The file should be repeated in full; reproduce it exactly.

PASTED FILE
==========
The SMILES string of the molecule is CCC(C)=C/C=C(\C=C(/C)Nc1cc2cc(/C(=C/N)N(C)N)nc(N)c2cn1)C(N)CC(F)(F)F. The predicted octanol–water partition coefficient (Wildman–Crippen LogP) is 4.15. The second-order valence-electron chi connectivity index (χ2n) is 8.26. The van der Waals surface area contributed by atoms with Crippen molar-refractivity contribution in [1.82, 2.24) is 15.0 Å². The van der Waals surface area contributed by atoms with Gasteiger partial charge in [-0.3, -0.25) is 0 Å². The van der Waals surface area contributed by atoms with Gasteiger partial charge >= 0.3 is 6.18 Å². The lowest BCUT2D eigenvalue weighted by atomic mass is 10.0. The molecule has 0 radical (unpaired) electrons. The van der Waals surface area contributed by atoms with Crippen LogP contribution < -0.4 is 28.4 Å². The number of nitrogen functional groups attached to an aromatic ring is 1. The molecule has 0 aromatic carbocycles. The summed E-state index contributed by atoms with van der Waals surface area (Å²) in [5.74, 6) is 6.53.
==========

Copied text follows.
The SMILES string of the molecule is CCC(C)=C/C=C(\C=C(/C)Nc1cc2cc(/C(=C/N)N(C)N)nc(N)c2cn1)C(N)CC(F)(F)F. The predicted octanol–water partition coefficient (Wildman–Crippen LogP) is 4.15. The second-order valence-electron chi connectivity index (χ2n) is 8.26. The van der Waals surface area contributed by atoms with Crippen molar-refractivity contribution in [1.82, 2.24) is 15.0 Å². The van der Waals surface area contributed by atoms with Gasteiger partial charge in [-0.3, -0.25) is 0 Å². The van der Waals surface area contributed by atoms with Gasteiger partial charge >= 0.3 is 6.18 Å². The lowest BCUT2D eigenvalue weighted by atomic mass is 10.0. The molecule has 0 radical (unpaired) electrons. The van der Waals surface area contributed by atoms with Crippen LogP contribution < -0.4 is 28.4 Å². The number of nitrogen functional groups attached to an aromatic ring is 1. The molecule has 0 aromatic carbocycles. The summed E-state index contributed by atoms with van der Waals surface area (Å²) in [5.74, 6) is 6.53.